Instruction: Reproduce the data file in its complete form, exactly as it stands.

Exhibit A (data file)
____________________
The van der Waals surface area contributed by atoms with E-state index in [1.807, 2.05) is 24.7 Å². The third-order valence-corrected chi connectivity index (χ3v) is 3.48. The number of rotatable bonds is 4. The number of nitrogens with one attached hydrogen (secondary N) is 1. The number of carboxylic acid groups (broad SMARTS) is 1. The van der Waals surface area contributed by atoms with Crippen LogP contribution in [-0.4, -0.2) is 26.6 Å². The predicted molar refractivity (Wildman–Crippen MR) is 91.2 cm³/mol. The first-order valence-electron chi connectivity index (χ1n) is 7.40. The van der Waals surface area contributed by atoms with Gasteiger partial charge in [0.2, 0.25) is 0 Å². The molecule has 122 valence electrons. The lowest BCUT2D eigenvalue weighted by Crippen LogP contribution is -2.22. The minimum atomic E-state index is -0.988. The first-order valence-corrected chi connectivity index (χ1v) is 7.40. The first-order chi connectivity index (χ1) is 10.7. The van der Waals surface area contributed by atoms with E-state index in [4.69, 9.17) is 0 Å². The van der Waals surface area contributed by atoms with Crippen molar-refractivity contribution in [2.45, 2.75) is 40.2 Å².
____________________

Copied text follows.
The van der Waals surface area contributed by atoms with E-state index in [1.807, 2.05) is 24.7 Å². The third-order valence-corrected chi connectivity index (χ3v) is 3.48. The number of rotatable bonds is 4. The number of nitrogens with one attached hydrogen (secondary N) is 1. The number of carboxylic acid groups (broad SMARTS) is 1. The van der Waals surface area contributed by atoms with Crippen LogP contribution in [-0.4, -0.2) is 26.6 Å². The predicted molar refractivity (Wildman–Crippen MR) is 91.2 cm³/mol. The first-order valence-electron chi connectivity index (χ1n) is 7.40. The van der Waals surface area contributed by atoms with Gasteiger partial charge in [0.2, 0.25) is 0 Å². The molecule has 122 valence electrons. The lowest BCUT2D eigenvalue weighted by Crippen LogP contribution is -2.22. The minimum atomic E-state index is -0.988. The first-order valence-corrected chi connectivity index (χ1v) is 7.40. The first-order chi connectivity index (χ1) is 10.7. The van der Waals surface area contributed by atoms with E-state index in [4.69, 9.17) is 0 Å². The van der Waals surface area contributed by atoms with Crippen molar-refractivity contribution in [2.45, 2.75) is 40.2 Å².